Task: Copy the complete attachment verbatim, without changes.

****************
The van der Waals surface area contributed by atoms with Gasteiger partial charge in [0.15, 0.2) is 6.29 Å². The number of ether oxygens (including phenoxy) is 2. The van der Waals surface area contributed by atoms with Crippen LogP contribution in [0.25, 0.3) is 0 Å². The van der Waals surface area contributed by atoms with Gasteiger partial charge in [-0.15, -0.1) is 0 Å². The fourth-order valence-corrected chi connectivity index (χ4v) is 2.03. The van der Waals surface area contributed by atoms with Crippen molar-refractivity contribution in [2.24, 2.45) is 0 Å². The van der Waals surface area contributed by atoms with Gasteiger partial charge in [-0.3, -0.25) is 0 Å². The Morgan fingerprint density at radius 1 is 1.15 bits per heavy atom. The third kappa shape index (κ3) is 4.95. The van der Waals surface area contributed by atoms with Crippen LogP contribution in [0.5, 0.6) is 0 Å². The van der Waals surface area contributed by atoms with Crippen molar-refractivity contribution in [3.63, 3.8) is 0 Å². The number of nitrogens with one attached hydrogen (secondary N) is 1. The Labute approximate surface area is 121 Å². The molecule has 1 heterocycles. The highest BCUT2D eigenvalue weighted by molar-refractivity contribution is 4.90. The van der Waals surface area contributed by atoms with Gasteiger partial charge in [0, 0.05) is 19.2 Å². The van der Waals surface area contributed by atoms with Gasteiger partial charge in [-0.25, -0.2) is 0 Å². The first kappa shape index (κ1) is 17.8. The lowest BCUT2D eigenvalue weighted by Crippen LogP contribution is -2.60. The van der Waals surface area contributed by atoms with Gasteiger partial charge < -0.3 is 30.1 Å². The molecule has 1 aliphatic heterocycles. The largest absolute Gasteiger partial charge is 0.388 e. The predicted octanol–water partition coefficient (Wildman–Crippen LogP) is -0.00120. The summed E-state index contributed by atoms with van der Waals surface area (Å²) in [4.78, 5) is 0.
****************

The van der Waals surface area contributed by atoms with Gasteiger partial charge in [0.15, 0.2) is 6.29 Å². The number of ether oxygens (including phenoxy) is 2. The van der Waals surface area contributed by atoms with Crippen LogP contribution in [0.25, 0.3) is 0 Å². The van der Waals surface area contributed by atoms with Gasteiger partial charge in [-0.15, -0.1) is 0 Å². The fourth-order valence-corrected chi connectivity index (χ4v) is 2.03. The van der Waals surface area contributed by atoms with Crippen molar-refractivity contribution in [2.24, 2.45) is 0 Å². The van der Waals surface area contributed by atoms with Gasteiger partial charge in [-0.3, -0.25) is 0 Å². The Morgan fingerprint density at radius 1 is 1.15 bits per heavy atom. The third kappa shape index (κ3) is 4.95. The van der Waals surface area contributed by atoms with Crippen LogP contribution in [0.5, 0.6) is 0 Å². The van der Waals surface area contributed by atoms with Crippen molar-refractivity contribution in [3.63, 3.8) is 0 Å². The number of nitrogens with one attached hydrogen (secondary N) is 1. The Labute approximate surface area is 121 Å². The molecule has 1 heterocycles. The highest BCUT2D eigenvalue weighted by molar-refractivity contribution is 4.90. The van der Waals surface area contributed by atoms with Gasteiger partial charge in [0, 0.05) is 19.2 Å². The van der Waals surface area contributed by atoms with Gasteiger partial charge in [-0.25, -0.2) is 0 Å². The first kappa shape index (κ1) is 17.8. The lowest BCUT2D eigenvalue weighted by Crippen LogP contribution is -2.60. The van der Waals surface area contributed by atoms with Gasteiger partial charge < -0.3 is 30.1 Å². The molecule has 1 aliphatic heterocycles. The largest absolute Gasteiger partial charge is 0.388 e. The predicted octanol–water partition coefficient (Wildman–Crippen LogP) is -0.00120. The summed E-state index contributed by atoms with van der Waals surface area (Å²) in [4.78, 5) is 0.